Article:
Symbolic Use of Winter in Spirituality

Winter is seen to symbolize a period of quiet reflection. This is the time to observe self – consciousness and ensure that your darkness does not overpower your growth potential. Winter is a period of self-reflection and preparation for new beginnings ahead.

Symbols of Winter

Symbols of winter

Winter is represented by several symbols, including snow, Christmas tree, snowflakes, pine, mistletoe, and the colors red and white.

  • Snow – Snow is an obvious representation of winter derived from the condensed water that falls in the form of powder during wintertime.
  • Snowflakes – During the season, snowflakes that appear as beautiful crystals will often be seen hanging on structures and plants, especially on the very coldest of days.
  • Fir, Pines, and Holly Plants – While other vegetation dies off, these tend to survive and even remain green throughout the season.
  • Mistletoe – Mistletoe, a parasitic plant that does not wither in winter, is also seen as a representation of the season. Though it’s poisonous, mistletoe serves as a food source for birds and animals during winter. According to tradition, if two people find themselves under mistletoe, they should kiss.
  • Christmas Tree – Christmas day is marked on the 25th of December which is within wintertime in the Northern hemisphere. The sighting of these beautifully decorated trees every December has caused them to be associated with winter.
  • Candles and Fire – Candles and fire are used in winter to symbolize the return of warmer and brighter days. The burning of candles and lighting of fire was originally practiced by Romans in the midwinter festival to celebrate their god Saturn but was later adopted by Christians who burn them during Advent and by Jews during Hanukkah.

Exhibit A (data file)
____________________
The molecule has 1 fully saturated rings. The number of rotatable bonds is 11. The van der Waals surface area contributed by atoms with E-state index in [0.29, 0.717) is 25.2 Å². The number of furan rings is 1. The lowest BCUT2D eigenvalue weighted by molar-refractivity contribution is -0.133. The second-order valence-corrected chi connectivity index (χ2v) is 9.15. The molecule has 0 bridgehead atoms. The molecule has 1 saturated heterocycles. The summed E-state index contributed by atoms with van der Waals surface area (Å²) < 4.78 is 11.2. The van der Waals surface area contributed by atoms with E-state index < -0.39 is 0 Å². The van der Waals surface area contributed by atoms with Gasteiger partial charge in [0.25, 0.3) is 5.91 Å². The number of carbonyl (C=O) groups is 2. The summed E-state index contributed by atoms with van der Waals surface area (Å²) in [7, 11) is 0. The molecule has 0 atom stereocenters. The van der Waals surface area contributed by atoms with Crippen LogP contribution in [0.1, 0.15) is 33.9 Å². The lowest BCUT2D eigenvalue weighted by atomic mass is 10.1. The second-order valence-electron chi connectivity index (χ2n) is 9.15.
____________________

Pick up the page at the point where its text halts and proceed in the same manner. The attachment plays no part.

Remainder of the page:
• Red and White Colors – Red and white are a representation of winter because of the red flowers of plants like camellia and winter berries, and the color of snow respectively. These colors have been adopted as the colors of Christmas.

Folklore and Festivities of Winter

In Norse mythology, a juul log was burnt during the Winter Solstice in celebration of Thor the god of thunder. The ashes obtained from the burning of juul logs were said to protect the people from lightning as well as bring fertility to the soil.

Ancient Celtic druids introduced the custom of hanging mistletoe in houses during the winter solstice. They believed that it had mystical powers which, if activated at that point in time, would bring love and good luck.

Italian folklore tells of the famous winter witch called La Befana who flies around on her broom delivering presents to well-mannered children and giving coal to naughty children.

Japanese mythology tells of the oshiroi baba, snow hags from the winter mountain who came down from mountains on very cold winters wearing tattered kimonos to bring reviving drinks to anyone in need of warmth.

Ancient Persians hold the festival of Yalda at the end of winter to celebrate the victory of light and darkness. This ceremony is characterized by the gathering of families, burning of candles, reading of poetry, and a feast of fruits.

Wrapping Up

The Winter season can be a disheartening time of year, especially with the cold and darkness. However, many cultures and traditions see this as a time for reflection and giving back to society. Festivals celebrated around this time focus on extending a helping hand to children and the poor.